The hotline, 1-877-MILL-TIP, is available to anyone with information of a possible crime involving puppy mills – but particularly welcomes information from those with “insider” knowledge, or from law enforcement officials who might be aware of such operations.

“Puppy mills are a national scourge,” said Justin Scally, manager of The HSUS’ Wilde Puppy Mill Task Force. “Hundreds of thousands of dogs across the country are trapped in constant confinement their entire lives, producing puppies to profit the puppy mill owner. This tip line will be a vital tool to help free these dogs from a life of abuse.”

The Wilde Puppy Mill Task Force investigates puppy mills and works with law enforcement, animal shelters and other agencies to stop abuse and to ensure enforcement of existing laws. The task force also provides expert guidance to local, state and federal agencies in the prosecution of animal abusers as it relates to the operation of puppy mills. Since its launch in June, the Task Force has assisted in the rescue of more than 1,200 dogs and puppies from abusive situations at puppy mills.

The announcement of the new national tip line comes during The HSUS’ 3rd annual Puppy Mill Action Week, which is dedicated to educating the public about how to find a new best friend without supporting the abusive puppy mill industry. Puppy Mill Action Week runs Nov. 30 through Dec. 6, at the start of the peak holiday puppy buying season.

The Wilde Puppy Mill Task Force is named in honor of Kenneth and Lillian Wilde, who donated a portion of their estate to The HSUS to help dogs. Thanks to the Wildes, The HSUS was able to expand the organization’s capacity to rescue more animals from the inhumane puppy mill industry and to raise national awareness of the pain and tragedy that can lurk behind the inviting visage of a young puppy for unwary buyers.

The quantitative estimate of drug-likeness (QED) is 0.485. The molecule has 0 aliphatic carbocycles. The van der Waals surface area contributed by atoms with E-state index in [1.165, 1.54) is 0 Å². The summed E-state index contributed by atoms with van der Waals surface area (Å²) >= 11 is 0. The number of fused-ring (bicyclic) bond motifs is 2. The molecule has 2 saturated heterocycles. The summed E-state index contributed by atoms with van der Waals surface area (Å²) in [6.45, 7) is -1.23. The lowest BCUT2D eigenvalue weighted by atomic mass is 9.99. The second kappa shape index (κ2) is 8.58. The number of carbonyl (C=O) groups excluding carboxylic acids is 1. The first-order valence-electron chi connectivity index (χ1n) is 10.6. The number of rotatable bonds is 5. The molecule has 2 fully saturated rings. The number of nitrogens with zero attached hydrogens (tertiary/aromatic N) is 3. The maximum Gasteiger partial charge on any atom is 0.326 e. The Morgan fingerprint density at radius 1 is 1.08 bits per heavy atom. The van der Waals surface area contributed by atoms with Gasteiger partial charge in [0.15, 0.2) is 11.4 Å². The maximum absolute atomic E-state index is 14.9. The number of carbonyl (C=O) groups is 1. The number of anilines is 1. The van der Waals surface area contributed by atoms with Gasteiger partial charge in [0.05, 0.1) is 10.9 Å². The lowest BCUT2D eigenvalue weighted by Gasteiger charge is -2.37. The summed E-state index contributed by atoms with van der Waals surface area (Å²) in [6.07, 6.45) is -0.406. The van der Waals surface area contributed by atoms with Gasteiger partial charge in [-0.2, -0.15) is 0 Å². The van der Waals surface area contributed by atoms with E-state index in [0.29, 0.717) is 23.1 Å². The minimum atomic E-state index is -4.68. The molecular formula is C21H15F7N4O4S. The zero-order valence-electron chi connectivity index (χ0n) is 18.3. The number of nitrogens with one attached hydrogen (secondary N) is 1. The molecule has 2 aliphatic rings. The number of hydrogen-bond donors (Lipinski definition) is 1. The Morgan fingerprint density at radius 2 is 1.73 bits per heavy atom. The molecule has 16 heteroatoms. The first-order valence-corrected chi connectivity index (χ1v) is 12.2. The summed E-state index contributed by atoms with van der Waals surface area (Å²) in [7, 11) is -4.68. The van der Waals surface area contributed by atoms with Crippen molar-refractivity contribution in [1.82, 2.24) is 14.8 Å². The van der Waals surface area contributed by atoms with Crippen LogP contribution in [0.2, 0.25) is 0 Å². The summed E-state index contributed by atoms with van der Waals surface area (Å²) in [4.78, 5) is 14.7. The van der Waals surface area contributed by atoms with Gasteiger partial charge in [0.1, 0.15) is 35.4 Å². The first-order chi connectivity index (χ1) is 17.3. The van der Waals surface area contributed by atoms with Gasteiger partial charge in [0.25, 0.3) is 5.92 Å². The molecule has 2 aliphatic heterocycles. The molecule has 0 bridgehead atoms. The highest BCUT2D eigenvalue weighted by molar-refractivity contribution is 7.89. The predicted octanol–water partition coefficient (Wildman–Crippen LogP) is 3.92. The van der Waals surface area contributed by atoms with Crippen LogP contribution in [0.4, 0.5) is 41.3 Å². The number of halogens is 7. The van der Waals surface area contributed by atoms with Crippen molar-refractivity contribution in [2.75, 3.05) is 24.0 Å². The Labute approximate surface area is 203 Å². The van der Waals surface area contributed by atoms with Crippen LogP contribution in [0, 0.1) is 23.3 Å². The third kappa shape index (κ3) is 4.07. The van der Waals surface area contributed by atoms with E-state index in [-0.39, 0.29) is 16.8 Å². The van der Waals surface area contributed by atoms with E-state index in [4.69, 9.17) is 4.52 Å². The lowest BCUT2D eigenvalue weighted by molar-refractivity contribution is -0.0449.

Puppy Mill Facts

· Dogs at puppy mills typically receive little to no medical care, live in squalid conditions with no exercise, socialization or human interaction, and are confined inside cramped wire cages for life. Breeding dogs at puppy mills must endure constant breeding cycles.

· Dogs from puppy mills are sold in pet stores, online and directly to consumers with little to no regard for the dog’s health, genetic history or future welfare. Consumers should never buy a puppy from a pet store or Internet site; instead visit an animal shelter, breed rescue group, or visit a breeder’s home and meet the puppy’s parents.
· The HSUS supports compassionate breeders who provide for their dog’s physical and mental well-being. Quality breeders don’t sell puppies through pet stores or over the Internet.

Oprah’s show on puppy mills aired back in April 2008 making the public, most for the first time, aware of what a puppy mill is.  Although I knew you shouldn’t buy pets from a pet store I really had no idea the reason behind it, I didn’t know what a puppy mill was.   I could never have imagined the horrific conditions and horrible abuse these dogs suffer without seeing it with my own eyes.

As hard as the Oprah show was for people to watch once the puppy mills ‘dirty little secret’ was out there was no going back. Thankfully since the show there have been raids of abusive puppy mills, changes in legislation, and new laws.  While we still have a long way to go, each step like the new tipline,  gets us a little closer to hopefully one day ending puppy mills altogether.